If your medicine is reimbursed by 100 %, you will pay a deductible of € 1.27 per prescription plus the portion that exceeds the reference price. The sickness fund of Estonia will reimburse you for the entire difference between the deductible and reference price.
A doctor’s referral is usually required for hospital treatment. In urgent cases, you can go straight to the Emergency Medical Center. Show your valid European Health Insurance Card and identity card at the hospital, in which case the treatment will cost a maximum of € 2.50 per day. The fee will be collected for the first 10 days of illness, i.e. up to a maximum of € 25. Treatment is free for patients under the age of 19, intensive care patients and pregnant women.
Ambulance transport is free in urgent cases. Only domestic emergency air ambulance transport is free of charge.
If you are required to pay full price
If you are required to pay full price for public healthcare treatment that should have been covered by the European Health Insurance Card, you can apply for reimbursement retrospectively. You can apply for reimbursement from EHIF or from Kela on form SV 128.
Most hospitals in Estonia are either limited liability companies owned by a municipality or foundations set up by the government, municipalities or local governmental bodies. Companies providing personal doctor services can only offer general practitioner and healthcare services.
You can look for a hospital in Estonia by browsing the list on the Estonian contact point’s website that lists the largest hospitals in Estonia. The hospitals also have several specialists. A corresponding list can be found on the website of the Eesti Haigekassa (Estonian Health Insurance Fund) (in Estonian).
The 1182 web service has a dentist search, doctor service search, personal doctor search, and private clinic search in English as well as several other searches that you can use to find a healthcare service provider in Estonia.
Practices and costs related to treatment
When seeking treatment from a specialist in Estonia, you will usually require a referral from a general practitioner (See under ‘Doctor‘). Please contact the place of treatment in advance to verify whether a referral from a general practitioner in Estonia is required or if a referral from a doctor operating in Finland is acceptable.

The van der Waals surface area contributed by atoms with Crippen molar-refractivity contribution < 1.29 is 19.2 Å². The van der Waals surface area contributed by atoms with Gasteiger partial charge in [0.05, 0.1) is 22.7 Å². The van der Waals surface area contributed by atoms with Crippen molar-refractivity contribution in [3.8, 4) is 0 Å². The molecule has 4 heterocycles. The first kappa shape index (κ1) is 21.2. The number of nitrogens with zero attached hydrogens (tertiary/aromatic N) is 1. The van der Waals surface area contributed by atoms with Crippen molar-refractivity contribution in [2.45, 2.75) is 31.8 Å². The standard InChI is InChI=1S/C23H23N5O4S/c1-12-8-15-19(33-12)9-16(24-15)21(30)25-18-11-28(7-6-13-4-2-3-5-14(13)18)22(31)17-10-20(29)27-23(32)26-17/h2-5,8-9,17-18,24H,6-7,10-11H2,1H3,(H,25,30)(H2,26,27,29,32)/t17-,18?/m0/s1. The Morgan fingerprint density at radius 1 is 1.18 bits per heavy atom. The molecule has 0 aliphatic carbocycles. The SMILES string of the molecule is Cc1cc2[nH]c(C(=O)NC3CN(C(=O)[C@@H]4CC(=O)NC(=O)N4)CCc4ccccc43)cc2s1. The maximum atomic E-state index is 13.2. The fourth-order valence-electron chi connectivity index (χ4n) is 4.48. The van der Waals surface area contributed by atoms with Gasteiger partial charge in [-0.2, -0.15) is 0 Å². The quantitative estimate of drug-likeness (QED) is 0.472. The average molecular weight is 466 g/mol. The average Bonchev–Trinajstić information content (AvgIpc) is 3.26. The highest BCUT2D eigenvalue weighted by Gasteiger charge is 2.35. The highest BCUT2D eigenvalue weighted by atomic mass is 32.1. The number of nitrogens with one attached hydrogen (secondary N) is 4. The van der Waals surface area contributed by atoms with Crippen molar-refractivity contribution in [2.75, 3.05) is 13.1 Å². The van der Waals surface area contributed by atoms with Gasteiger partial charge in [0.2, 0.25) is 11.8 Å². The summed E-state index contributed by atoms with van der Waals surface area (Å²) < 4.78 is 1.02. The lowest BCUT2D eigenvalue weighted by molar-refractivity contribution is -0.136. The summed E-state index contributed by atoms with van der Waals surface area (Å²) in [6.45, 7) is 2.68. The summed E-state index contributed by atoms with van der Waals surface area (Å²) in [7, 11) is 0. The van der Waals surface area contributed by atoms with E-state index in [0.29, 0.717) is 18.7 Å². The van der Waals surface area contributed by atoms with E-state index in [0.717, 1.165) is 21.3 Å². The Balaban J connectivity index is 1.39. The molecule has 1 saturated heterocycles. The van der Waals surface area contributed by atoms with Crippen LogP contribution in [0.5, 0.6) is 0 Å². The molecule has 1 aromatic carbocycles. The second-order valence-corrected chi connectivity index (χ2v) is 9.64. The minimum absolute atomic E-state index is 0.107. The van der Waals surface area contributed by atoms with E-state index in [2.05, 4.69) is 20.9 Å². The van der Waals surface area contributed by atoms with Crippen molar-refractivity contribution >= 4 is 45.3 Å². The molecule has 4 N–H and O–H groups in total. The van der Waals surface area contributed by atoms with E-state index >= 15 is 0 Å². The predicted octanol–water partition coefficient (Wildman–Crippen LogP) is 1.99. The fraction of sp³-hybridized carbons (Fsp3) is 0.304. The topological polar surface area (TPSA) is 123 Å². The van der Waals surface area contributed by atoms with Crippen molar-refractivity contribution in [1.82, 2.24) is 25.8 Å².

The website of the Eesti Haigekassa also has hintalista (Haigekassa) provided in the country. In order to receive a specific cost estimate, however, you should contact the place of treatment directly. If necessary, you can request assistance from the National Contact Point of Estonia.
Quality and patient safety
The Government of Estonia has set the quality requirements for healthcare services and established a supervision system in order to inspect the operation of healthcare service providers. The most important rules related to patient safety are based on the Health Services Organisation Act and the Law of Obligations Act.
The treatment provided in Estonia is supervised by EHIF, the Health Board of Estonia and an expert committee on quality of health services. More information concerning the quality and supervision of treatment provided in Estonia can be found on the website of the National Contact Point of Estonia.
Malpractices are not systematically registered in Estonia, but the country’s health insurance institute regularly performs clinical audits at the healthcare service providers. In case of malpractice, the party providing the treatment is liable to compensate the patient for the mental and physical damage caused by the provided service.
If you feel that your rights as a patient have been neglected, you can file a complaint with the healthcare service provider, the Health Board of Estonia, the EHIF or the expert committee on quality of health services.